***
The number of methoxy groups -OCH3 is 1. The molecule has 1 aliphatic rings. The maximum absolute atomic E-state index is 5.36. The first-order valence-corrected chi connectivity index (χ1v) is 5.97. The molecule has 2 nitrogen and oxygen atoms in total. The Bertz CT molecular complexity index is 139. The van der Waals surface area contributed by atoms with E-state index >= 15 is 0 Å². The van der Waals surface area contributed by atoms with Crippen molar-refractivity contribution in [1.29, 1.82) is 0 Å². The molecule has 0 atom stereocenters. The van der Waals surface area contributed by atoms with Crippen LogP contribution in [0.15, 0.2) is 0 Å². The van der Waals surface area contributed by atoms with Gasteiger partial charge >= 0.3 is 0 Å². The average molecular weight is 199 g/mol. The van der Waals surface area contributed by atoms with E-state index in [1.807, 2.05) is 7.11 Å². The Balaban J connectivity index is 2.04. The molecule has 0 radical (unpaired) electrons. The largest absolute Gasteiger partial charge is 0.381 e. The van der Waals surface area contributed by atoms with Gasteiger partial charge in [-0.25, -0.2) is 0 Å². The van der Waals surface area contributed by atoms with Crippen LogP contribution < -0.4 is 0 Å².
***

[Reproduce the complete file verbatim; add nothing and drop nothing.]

The number of methoxy groups -OCH3 is 1. The molecule has 1 aliphatic rings. The maximum absolute atomic E-state index is 5.36. The first-order valence-corrected chi connectivity index (χ1v) is 5.97. The molecule has 2 nitrogen and oxygen atoms in total. The Bertz CT molecular complexity index is 139. The van der Waals surface area contributed by atoms with E-state index >= 15 is 0 Å². The van der Waals surface area contributed by atoms with Crippen molar-refractivity contribution in [1.29, 1.82) is 0 Å². The molecule has 0 atom stereocenters. The van der Waals surface area contributed by atoms with Crippen LogP contribution in [0.15, 0.2) is 0 Å². The van der Waals surface area contributed by atoms with Gasteiger partial charge >= 0.3 is 0 Å². The average molecular weight is 199 g/mol. The van der Waals surface area contributed by atoms with E-state index in [1.807, 2.05) is 7.11 Å². The Balaban J connectivity index is 2.04. The molecule has 0 radical (unpaired) electrons. The largest absolute Gasteiger partial charge is 0.381 e. The van der Waals surface area contributed by atoms with Gasteiger partial charge in [-0.25, -0.2) is 0 Å². The van der Waals surface area contributed by atoms with Crippen LogP contribution < -0.4 is 0 Å².